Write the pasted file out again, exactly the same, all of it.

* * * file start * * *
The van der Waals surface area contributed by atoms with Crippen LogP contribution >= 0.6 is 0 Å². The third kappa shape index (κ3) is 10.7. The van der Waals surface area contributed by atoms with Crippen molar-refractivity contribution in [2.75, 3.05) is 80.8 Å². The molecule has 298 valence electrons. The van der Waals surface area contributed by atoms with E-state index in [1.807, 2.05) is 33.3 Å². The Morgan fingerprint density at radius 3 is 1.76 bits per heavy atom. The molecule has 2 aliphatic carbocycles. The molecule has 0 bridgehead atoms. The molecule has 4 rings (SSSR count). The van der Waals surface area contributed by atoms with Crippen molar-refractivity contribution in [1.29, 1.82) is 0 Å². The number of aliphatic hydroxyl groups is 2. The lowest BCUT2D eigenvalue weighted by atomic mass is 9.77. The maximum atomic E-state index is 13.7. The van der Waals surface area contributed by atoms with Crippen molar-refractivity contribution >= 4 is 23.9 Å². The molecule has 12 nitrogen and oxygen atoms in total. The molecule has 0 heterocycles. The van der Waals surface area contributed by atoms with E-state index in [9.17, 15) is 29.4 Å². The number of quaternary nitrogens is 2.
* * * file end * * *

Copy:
The van der Waals surface area contributed by atoms with Crippen LogP contribution >= 0.6 is 0 Å². The third kappa shape index (κ3) is 10.7. The van der Waals surface area contributed by atoms with Crippen molar-refractivity contribution in [2.75, 3.05) is 80.8 Å². The molecule has 298 valence electrons. The van der Waals surface area contributed by atoms with E-state index in [1.807, 2.05) is 33.3 Å². The Morgan fingerprint density at radius 3 is 1.76 bits per heavy atom. The molecule has 2 aliphatic carbocycles. The molecule has 0 bridgehead atoms. The molecule has 4 rings (SSSR count). The van der Waals surface area contributed by atoms with Crippen molar-refractivity contribution in [1.29, 1.82) is 0 Å². The number of aliphatic hydroxyl groups is 2. The lowest BCUT2D eigenvalue weighted by atomic mass is 9.77. The maximum atomic E-state index is 13.7. The van der Waals surface area contributed by atoms with Crippen molar-refractivity contribution >= 4 is 23.9 Å². The molecule has 12 nitrogen and oxygen atoms in total. The molecule has 0 heterocycles. The van der Waals surface area contributed by atoms with E-state index in [9.17, 15) is 29.4 Å². The number of quaternary nitrogens is 2.